One of the mysteries of the English language finally explained.
Relating to Arabia or its inhabitants.‘I stepped out of the plane and into the Arabian summer heat’
- ‘Christiane, who is originally from Germany, is presently advertising to perform her Arabian belly dancing at Christmas parties and other functions.’
- ‘Although accurate, it does not provide alternative methodologies for studying pre-Islamic Arabian society.’
- ‘Then, the camera shows the baffled Englishman looking like a lost tourist in a busy Arabian street, shouting ‘Hello?’’
- ‘Southern Iraq was inhabited by Arabian tribesmen, some of whom recognized the Sesanian monarchy.’
- ‘Amouage, an Arabian perfume manufacturer based in Oman used to provide perfume exclusively to royalty but has expanded its market around the world.’
1historical A native or inhabitant of Arabia.
- ‘It also affects people of Arabian, Greek, Maltese, Italian, Sardinian, Turkish and Indian ancestry.’
- ‘They defined themselves by what they were not: not black, not girls, not Hispanic, not Arabian.’
- ‘The Arabians themselves were broken up into various clans who traced their lineage to Abraham and his son Ishmael.’
- ‘They even brought in some local Arabians in his honor.’
- ‘The Berbers put up resistance, particularly to the edict that both religious and political leaders could only be Arabian.’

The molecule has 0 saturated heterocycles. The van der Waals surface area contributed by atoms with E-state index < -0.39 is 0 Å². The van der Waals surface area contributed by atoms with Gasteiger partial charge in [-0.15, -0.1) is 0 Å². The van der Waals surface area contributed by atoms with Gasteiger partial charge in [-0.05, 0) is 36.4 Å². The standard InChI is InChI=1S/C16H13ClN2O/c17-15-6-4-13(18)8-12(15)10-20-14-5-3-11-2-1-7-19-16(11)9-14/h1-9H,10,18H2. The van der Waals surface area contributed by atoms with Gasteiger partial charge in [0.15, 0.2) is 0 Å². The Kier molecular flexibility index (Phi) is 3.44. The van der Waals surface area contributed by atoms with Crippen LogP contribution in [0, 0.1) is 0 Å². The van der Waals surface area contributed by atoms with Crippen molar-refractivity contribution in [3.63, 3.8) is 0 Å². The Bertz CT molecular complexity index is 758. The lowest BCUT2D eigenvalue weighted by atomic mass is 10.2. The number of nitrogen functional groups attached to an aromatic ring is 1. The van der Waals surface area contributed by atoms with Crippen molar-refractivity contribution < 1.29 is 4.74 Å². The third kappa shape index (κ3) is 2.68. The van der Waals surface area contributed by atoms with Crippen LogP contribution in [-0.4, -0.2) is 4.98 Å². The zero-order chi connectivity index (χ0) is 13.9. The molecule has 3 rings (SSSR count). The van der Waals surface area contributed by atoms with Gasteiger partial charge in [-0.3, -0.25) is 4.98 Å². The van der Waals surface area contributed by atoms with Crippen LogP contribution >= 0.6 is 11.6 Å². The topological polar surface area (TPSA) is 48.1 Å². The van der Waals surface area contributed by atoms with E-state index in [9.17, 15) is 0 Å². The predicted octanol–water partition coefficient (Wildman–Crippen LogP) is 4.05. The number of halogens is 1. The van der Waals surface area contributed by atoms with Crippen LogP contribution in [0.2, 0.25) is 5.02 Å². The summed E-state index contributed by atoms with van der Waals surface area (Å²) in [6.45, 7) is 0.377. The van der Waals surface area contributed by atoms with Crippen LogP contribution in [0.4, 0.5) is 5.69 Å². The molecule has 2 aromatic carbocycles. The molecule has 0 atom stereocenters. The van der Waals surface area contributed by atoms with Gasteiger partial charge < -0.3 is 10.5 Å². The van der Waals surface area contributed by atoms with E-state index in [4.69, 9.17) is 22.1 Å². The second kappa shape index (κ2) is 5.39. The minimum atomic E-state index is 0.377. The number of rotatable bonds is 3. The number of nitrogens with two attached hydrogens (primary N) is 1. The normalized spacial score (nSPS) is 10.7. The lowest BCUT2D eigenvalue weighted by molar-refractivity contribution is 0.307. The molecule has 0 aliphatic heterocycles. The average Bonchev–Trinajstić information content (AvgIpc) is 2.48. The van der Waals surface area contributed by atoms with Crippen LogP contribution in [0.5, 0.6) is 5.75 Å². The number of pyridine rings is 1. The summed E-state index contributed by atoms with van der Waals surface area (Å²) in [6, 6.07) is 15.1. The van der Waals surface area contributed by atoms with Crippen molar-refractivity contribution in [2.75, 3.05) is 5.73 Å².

2A horse of a breed originating in Arabia, with a distinctive dished face and high-set tail.
- ‘Croft eased his own horse forward, looked back one last time at the Arabian who had stretched out its neck toward him as if sorry to see him leave.’
- ‘The contest, as portrayed in the film, is a centuries-old annual event restricted to the best Bedouin horsemen and the finest Arabians.’
- ‘The rider had led Zawahiri back to the horse, the Arabian snorting a few times at the stranger.’
- ‘I prefer Warmbloods and Arabians, if there are no Thoroughbreds, for their outstanding speed, nimble strides, and excellent carriage.’
- ‘When she began drinking the ice in the bottle shook, and the Arabian she was saddled on didn't seem to like the noise.’
Arab is now generally used in reference to people; the use of Arabian in this sense is historical
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